Tag Archives: Arts

Last Book Read: Everyone Loves You When You’re Dead

The last book I read is Everyone Loves You When You’re Dead by Neil Strauss. It’s a collection of interviews that Strauss feels are particularly revealing about some high-profile personalities. Strauss is a well-known author and longtime interviewer for magazines such as Rolling Stone, and was formerly on staff at The New York Times.

What I like about this book, besides the content, design, and the insight into the mental workings of some charismatic and sometimes famously reclusive celebrities, is the fact that it is a collection of powerful yet digestible works. I have never had the patience for the long-form novel, especially nonfiction.

Not Into Books? This book is for you.

This may sound odd, coming from someone writes professionally and also has a degree in English. But maybe it’s because I had so many dull reading assignments foisted onto me through my academic career that my favorite form of literature is a well-crafted article, interview or story. Flannery O’Connor is, by far, my favorite short story author of all time.

I can count on two hands the number of long-form books to truly engage me, ever. You may think this is a sad confession, but I can in no way count the number of interesting articles, magazines or other short-form compositions I consume continuously every day, every night, on the weekends, and probably in between.

I’ve always been a news junkie, and my work in PR is fueled by that fire. Many other PR professionals are also avid newshounds. So it isn’t that I’m  uninformed or ill-cultured (but that’s debatable), rather it’s just that I enjoy reading especially good writing in concentrated bursts. If you also fall into this category of reader, definitely check out Strauss’ engaging collection of interviews. Here’s a review I wrote about the book on Amazon.com:

Compelling Sketches, Interview Style

I’d love to see this book’s unedited manuscript, or especially Strauss’s notes, because that would mean being a modicum closer to the personalities in these pages — something you’ll want to do with at least several since the interviews are like rhythmic character sketches, with journalistic precision. Definitely my favorite of 2011.

rsmithing at Amazon.com

What do you think? What’s the last book you read and really enjoyed? Are you familiar with Neil Strauss? Are you more of a magazine person than a book person? Or is the opposite true for you – why do you think that is? Let us hear from you in the comments!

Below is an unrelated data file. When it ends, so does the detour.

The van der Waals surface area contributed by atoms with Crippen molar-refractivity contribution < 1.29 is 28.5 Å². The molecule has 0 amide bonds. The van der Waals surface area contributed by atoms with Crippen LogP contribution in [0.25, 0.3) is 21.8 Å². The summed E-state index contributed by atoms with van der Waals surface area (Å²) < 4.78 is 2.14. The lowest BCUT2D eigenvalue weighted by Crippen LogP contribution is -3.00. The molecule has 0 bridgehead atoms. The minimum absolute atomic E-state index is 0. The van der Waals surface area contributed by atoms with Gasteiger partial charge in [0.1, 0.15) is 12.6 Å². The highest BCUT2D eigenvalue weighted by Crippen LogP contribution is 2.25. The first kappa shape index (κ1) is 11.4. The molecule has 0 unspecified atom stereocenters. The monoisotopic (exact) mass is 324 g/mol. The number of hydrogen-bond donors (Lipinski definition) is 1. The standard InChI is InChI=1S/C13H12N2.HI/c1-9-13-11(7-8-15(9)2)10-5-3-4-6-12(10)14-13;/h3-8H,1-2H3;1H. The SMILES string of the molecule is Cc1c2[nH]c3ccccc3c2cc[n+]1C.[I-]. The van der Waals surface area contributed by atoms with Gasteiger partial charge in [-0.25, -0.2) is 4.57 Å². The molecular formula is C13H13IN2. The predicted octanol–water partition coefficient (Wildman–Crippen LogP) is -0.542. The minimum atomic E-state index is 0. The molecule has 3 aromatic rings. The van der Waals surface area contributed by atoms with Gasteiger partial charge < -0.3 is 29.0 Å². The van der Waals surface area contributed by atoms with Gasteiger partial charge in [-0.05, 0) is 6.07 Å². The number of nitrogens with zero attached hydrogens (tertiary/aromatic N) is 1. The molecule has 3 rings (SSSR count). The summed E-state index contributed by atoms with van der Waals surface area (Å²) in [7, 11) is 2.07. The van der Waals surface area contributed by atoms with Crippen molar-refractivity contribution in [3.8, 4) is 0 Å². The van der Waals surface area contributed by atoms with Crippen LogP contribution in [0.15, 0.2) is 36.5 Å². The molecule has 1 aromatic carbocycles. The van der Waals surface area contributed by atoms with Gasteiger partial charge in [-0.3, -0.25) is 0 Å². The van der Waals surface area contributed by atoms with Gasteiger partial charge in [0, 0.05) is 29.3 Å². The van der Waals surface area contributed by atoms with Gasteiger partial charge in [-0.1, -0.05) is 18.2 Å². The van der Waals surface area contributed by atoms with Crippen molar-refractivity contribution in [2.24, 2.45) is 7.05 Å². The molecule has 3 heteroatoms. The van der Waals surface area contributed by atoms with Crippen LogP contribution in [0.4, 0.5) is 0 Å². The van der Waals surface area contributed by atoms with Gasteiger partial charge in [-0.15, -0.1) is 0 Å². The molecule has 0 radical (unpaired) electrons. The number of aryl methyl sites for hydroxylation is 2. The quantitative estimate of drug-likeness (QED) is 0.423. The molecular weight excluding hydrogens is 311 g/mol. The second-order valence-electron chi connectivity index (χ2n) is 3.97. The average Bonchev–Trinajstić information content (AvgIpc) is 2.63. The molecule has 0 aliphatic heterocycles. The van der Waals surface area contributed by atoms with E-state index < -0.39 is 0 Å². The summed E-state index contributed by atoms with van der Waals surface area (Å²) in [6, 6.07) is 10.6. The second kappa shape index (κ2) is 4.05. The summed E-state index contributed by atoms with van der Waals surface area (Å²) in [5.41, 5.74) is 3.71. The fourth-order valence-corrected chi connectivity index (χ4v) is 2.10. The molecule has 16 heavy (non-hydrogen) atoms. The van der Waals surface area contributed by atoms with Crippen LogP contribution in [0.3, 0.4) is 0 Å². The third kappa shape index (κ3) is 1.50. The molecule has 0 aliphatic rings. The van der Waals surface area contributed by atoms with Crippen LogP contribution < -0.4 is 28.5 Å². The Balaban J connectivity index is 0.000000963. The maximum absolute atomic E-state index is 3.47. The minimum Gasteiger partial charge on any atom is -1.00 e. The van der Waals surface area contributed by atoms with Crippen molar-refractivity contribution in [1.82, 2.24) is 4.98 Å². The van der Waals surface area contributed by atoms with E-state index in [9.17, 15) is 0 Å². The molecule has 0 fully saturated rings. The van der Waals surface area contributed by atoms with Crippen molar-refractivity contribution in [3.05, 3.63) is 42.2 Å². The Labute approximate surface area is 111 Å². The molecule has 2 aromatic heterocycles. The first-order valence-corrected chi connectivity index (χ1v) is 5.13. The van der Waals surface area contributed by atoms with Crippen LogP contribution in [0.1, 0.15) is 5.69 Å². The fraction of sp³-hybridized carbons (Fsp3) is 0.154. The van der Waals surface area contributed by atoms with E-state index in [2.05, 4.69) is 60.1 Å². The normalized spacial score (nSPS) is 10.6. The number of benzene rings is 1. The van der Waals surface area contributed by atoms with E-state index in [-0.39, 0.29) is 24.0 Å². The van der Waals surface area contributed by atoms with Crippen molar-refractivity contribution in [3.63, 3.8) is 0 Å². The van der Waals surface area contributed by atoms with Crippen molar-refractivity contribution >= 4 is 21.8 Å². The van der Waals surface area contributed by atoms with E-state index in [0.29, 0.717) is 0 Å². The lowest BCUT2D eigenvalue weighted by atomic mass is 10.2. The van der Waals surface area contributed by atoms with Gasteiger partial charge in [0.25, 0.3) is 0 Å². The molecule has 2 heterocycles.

Foursquare: Do or Die Time?

Here’s something interesting: I often look to the media for blog post ideas, but this time it seems to have happened in reverse. Case in point: a few weeks back I heard a broadcast from Marketplace Radio speaking to Foursquare’s CEO. Amazingly, just a few weeks prior I asked this very question on LinkedIn: “Has Foursquare’s time passed?” There were several good answers and a general consensus that it’s too early to tell.

Not long after I posted my question, Foursquare released a major update to its mobile app and got its PR machine cranking. What’s interesting here is that both Marketplace and I shared the same thought: Foursquare was introduced in 2009, gained massive popularity, and has been gradually cooling off ever since. Is that a sign of its having peaked already or just the fleeting attention span of the digerati?

Life After Death of the Check-In

“Life After Death of the Check In” -Jon Mitchell via ReadWriteWeb

Earlier this year, months before any of this, Jon Mitchell of ReadWriteWeb did this excellent and provocative article on the death of the check in. He rightly notes that it can be overkill:

…it’s a mundane performance of “I’m at the grocery store!” which is annoying noise to one’s friends and followers.

I started using it in early 2011, out of curiosity and to have something to do – like taking photos – while waiting in line at places or making art out of routine trips to places like, well… the grocery store. Hey, at least I try to make my activity interesting – but I sure as heck do NOT post every single update to Twitter, Facebook, etc.

Businesses Could be Using Foursquare Better

Here’s the secret ingredient: Photos. Include fun photos of your storefront, employees (smiling, preferably), specials, or a behind-the-scenes view of what’s going on. These kind of unique details draw people in, and it can certainly be endearing to customers. I’d love to see an “ask us about this photo” post at some place I check in, then feel like an insider when I take them up on the offer. I’d be getting to know the business better, and maybe even getting a special deal.

I’m glad to see Foursquare innovating and I look forward to what’s next. The real test will be adoption. It won’t be genuinely interesting  until more businesses and users get in on it and get creative. I just hope the next major developments don’t take as long – and with any luck they won’t. I’m sure Foursquare itself has also surely noticed its buzz decline, like Marketplace and your humble author.

What do you think? Are you on Foursquare? Have you been on it and lost interest? Have you ever gotten a deal somewhere because through the app? Let us hear from you in the comments!